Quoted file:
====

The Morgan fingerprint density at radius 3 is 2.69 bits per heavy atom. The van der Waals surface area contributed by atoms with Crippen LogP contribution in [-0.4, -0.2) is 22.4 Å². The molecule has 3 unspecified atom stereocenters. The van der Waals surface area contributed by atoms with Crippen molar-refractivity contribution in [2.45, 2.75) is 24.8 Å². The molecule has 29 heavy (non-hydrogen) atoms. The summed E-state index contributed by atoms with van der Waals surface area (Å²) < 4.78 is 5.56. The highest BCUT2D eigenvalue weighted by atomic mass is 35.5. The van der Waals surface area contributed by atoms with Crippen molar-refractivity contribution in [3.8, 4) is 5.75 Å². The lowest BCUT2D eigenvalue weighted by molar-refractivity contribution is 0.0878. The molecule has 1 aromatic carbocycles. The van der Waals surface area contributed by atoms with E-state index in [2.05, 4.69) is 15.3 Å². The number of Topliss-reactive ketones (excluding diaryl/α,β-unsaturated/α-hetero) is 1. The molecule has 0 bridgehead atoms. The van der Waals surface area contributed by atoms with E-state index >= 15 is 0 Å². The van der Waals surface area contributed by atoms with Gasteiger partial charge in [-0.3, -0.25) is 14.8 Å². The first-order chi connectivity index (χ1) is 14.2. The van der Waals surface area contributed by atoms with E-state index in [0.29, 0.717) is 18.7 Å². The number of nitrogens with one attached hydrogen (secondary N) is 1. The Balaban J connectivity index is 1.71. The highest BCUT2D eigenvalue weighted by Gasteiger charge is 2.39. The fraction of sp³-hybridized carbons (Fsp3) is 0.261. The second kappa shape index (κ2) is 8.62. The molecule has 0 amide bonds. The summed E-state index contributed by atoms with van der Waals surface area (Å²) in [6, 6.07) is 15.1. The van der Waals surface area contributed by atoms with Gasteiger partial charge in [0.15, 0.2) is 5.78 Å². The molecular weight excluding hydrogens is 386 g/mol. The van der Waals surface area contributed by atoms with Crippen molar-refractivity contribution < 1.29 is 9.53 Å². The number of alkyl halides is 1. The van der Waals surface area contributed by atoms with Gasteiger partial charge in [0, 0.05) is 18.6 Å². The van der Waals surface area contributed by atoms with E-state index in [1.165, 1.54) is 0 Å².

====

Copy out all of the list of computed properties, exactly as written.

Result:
The Morgan fingerprint density at radius 3 is 2.69 bits per heavy atom. The van der Waals surface area contributed by atoms with Crippen LogP contribution in [-0.4, -0.2) is 22.4 Å². The molecule has 3 unspecified atom stereocenters. The van der Waals surface area contributed by atoms with Crippen molar-refractivity contribution in [2.45, 2.75) is 24.8 Å². The molecule has 29 heavy (non-hydrogen) atoms. The summed E-state index contributed by atoms with van der Waals surface area (Å²) < 4.78 is 5.56. The highest BCUT2D eigenvalue weighted by atomic mass is 35.5. The van der Waals surface area contributed by atoms with Crippen molar-refractivity contribution in [3.8, 4) is 5.75 Å². The lowest BCUT2D eigenvalue weighted by molar-refractivity contribution is 0.0878. The molecule has 1 aromatic carbocycles. The van der Waals surface area contributed by atoms with E-state index in [2.05, 4.69) is 15.3 Å². The number of Topliss-reactive ketones (excluding diaryl/α,β-unsaturated/α-hetero) is 1. The molecule has 0 bridgehead atoms. The van der Waals surface area contributed by atoms with E-state index >= 15 is 0 Å². The van der Waals surface area contributed by atoms with Gasteiger partial charge in [-0.3, -0.25) is 14.8 Å². The first-order chi connectivity index (χ1) is 14.2. The van der Waals surface area contributed by atoms with E-state index in [0.29, 0.717) is 18.7 Å². The number of nitrogens with one attached hydrogen (secondary N) is 1. The Balaban J connectivity index is 1.71. The highest BCUT2D eigenvalue weighted by Gasteiger charge is 2.39. The fraction of sp³-hybridized carbons (Fsp3) is 0.261. The second kappa shape index (κ2) is 8.62. The molecule has 0 amide bonds. The summed E-state index contributed by atoms with van der Waals surface area (Å²) in [6, 6.07) is 15.1. The van der Waals surface area contributed by atoms with Gasteiger partial charge in [0.15, 0.2) is 5.78 Å². The molecular weight excluding hydrogens is 386 g/mol. The van der Waals surface area contributed by atoms with Crippen molar-refractivity contribution < 1.29 is 9.53 Å². The number of alkyl halides is 1. The van der Waals surface area contributed by atoms with Gasteiger partial charge in [0, 0.05) is 18.6 Å². The van der Waals surface area contributed by atoms with E-state index in [1.165, 1.54) is 0 Å².